Oil multinational Shell was hit by a strike of 400 workers on seven of its offshore platforms on Tuesday—the first North Sea strike in 28 years.
Unite and RMT union members downed tools in protest at contractor Wood Group’s plan to cut jobs, pay and conditions on its Shell contract.
Some workers could see their pay cut by 30 percent while others face the threat of redundancy for the third time in 12 months.
A series of three-hour stoppages were set to take place on Thursday, Friday, Saturday and Sunday.
The vote to strike was 99 percent on an 86 percent turnout.
More than 75,000 jobs have been slashed across the industry. Workers are now offshore for longer for no extra money—or even less.
And the cuts are having a wider impact. Food banks are now commonplace in once-booming oil city Aberdeen.
Bosses’ attempt to undermine the strike and get workers off the rigs onto helicopters backfired when workers refused.
Wood Group worker Frank told Socialist Worker, “They tried to pull a fast one by sending out the chopper.
“Some guys had already been out 27 days—a consequence of the three-week shift patterns—but they didn’t budge. They were testing our resolve.
“It also meant the Wood Group HR staff that are out there were left stranded during the strike.”
Wood Group recently won a five-year £150 million contract for North Sea operations.
Yet it wants workers to accept more cuts while its chief executive grabs a 28 percent pay rise to bring him up to £600,000 a year.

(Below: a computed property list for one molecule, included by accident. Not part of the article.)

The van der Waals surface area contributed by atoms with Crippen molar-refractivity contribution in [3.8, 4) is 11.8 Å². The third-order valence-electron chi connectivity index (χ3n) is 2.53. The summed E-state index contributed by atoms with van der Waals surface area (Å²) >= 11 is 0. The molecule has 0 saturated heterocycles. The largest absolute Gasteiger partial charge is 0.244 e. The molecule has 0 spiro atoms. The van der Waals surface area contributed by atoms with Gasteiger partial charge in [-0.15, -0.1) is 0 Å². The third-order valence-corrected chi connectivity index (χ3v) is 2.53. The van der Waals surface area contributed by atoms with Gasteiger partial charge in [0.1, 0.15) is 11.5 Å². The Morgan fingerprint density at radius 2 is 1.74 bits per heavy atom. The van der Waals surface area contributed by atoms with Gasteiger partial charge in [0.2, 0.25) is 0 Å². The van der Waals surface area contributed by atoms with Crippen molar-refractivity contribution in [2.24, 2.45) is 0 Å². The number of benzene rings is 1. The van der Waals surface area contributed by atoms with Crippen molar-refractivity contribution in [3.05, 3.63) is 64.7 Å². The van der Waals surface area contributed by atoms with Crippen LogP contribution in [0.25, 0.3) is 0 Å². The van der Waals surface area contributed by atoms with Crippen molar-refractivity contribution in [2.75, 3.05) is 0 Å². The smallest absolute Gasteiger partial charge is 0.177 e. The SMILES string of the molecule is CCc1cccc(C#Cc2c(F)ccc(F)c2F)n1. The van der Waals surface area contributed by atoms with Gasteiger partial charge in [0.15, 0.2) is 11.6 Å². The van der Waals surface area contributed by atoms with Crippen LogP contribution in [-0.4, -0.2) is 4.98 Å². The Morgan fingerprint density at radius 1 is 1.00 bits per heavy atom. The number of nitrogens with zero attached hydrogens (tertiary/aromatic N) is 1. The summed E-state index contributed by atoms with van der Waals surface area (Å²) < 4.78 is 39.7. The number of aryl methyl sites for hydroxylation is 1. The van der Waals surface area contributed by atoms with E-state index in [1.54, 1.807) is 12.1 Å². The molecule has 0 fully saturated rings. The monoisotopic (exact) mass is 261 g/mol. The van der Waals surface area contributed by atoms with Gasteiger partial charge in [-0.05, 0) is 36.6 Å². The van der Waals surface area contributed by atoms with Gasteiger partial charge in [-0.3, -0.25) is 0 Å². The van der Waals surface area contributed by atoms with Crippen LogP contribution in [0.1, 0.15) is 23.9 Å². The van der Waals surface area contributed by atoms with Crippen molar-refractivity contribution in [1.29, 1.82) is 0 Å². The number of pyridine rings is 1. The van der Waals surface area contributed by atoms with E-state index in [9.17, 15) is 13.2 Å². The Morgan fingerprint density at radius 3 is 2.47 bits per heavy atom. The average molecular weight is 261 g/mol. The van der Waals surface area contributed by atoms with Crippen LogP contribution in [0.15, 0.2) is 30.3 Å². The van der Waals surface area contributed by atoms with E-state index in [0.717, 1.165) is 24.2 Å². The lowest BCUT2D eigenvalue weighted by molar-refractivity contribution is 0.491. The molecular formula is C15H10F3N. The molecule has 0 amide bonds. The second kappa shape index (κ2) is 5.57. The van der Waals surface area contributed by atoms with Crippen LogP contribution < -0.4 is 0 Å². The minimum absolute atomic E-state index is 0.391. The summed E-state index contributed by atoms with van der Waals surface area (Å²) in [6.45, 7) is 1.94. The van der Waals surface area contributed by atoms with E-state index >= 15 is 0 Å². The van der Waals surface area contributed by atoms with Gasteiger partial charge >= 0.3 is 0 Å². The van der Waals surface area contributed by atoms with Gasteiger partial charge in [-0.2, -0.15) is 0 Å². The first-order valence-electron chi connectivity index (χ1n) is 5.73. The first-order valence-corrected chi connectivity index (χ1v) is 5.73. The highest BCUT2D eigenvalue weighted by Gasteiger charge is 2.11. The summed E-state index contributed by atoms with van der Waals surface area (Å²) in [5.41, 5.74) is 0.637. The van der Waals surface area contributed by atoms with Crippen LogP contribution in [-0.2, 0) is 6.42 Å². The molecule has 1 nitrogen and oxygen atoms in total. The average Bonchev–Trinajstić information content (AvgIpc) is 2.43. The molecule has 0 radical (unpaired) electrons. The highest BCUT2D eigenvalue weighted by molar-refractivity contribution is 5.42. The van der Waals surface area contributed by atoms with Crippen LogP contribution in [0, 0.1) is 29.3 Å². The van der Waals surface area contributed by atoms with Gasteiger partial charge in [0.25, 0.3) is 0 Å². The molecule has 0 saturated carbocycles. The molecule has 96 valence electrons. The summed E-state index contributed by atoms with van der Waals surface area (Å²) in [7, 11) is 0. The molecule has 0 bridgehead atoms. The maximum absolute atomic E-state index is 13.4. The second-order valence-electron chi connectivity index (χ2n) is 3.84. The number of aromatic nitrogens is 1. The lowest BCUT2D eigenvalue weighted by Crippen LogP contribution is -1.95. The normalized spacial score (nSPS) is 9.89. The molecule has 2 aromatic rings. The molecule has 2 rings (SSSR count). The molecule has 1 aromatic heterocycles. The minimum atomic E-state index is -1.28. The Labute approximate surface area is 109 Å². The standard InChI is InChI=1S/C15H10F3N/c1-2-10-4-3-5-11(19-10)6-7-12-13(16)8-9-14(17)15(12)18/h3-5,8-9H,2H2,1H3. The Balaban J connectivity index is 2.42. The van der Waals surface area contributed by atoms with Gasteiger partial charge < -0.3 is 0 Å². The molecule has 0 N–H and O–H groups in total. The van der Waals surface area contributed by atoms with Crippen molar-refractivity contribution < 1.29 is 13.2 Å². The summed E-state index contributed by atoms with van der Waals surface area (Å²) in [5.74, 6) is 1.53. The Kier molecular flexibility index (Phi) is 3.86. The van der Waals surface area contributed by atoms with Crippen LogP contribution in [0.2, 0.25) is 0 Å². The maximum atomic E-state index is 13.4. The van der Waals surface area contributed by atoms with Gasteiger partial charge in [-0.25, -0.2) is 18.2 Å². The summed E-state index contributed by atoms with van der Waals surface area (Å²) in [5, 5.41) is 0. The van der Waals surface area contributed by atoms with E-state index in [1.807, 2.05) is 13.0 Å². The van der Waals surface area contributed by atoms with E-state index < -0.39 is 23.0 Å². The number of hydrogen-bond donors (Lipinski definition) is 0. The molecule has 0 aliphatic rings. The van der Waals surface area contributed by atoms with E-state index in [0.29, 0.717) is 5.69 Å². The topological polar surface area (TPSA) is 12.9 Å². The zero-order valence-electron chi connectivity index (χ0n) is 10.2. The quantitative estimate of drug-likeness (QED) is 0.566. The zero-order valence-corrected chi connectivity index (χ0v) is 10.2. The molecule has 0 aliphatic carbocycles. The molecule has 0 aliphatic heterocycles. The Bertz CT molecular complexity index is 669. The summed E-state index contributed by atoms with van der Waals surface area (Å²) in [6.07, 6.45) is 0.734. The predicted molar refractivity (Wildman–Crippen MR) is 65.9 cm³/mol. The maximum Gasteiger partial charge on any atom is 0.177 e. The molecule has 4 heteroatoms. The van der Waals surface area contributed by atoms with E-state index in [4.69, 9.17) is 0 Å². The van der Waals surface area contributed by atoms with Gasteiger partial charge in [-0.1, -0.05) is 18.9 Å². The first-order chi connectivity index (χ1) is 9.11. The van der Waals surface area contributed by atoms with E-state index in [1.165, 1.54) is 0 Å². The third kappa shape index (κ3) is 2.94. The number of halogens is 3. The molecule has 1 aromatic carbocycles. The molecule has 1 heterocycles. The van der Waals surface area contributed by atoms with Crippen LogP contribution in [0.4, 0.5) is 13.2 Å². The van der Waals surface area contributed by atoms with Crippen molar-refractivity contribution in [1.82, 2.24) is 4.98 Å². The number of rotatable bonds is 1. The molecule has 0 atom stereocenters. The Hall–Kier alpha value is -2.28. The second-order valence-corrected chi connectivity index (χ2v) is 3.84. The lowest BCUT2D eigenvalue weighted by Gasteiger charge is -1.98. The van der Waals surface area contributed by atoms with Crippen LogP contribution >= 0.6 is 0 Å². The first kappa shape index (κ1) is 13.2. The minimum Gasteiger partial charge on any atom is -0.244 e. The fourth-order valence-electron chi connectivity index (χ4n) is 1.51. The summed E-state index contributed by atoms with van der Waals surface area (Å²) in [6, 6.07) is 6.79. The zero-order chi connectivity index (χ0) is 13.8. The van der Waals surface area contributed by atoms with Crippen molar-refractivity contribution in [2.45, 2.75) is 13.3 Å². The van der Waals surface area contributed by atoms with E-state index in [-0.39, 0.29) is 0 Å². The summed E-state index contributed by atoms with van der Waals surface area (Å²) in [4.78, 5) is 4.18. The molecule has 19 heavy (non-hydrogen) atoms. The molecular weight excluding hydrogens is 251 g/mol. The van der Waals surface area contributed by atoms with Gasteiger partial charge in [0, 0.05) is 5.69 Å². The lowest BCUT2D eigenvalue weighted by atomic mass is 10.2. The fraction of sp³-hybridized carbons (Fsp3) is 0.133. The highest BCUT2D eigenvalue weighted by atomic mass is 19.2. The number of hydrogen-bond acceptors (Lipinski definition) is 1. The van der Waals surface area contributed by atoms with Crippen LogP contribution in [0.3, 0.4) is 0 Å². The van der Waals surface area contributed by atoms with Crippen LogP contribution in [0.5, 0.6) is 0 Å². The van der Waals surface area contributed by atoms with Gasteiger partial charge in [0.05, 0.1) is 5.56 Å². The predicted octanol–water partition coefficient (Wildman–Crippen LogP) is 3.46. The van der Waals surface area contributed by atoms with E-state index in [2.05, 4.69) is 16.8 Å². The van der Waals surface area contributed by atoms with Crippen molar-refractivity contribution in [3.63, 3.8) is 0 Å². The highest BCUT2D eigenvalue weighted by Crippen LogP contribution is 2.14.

Contractors such as Wood Group do the oil barons’ dirty work. They have used the 2014 oil price drop as an excuse to reshape the industry and maintain the flow of profits.
Shell and other oil multinationals whine that times are tough so workers must pay.
But it’s hard to feel the pain of a firm such as BP, which has made £550 million profit in the past three months. Shell was to announce its second quarter profits this Thursday.
The “cost-cutting” that energy analysts celebrate is creating ticking time bombs. Last year North Sea platforms saw a four-fold rise in the backlog of maintenance.
Frank said, “They want around 60 redundancies. They’re getting rid of mechanics, sparks and more.
“But who is going to do the maintenance? This is the same shit that happened before the Piper Alpha rig went up.”
Workers are now largely forced onto longer three-week rotations offshore.
They already work long shifts as part of a 24-hour production cycle.
Fatigue in the third week offshore poses a huge potential danger as workloads also increase.
Offshore workers are watching the Wood Group dispute.
The unions must not back down—escalating the action is the only way to win.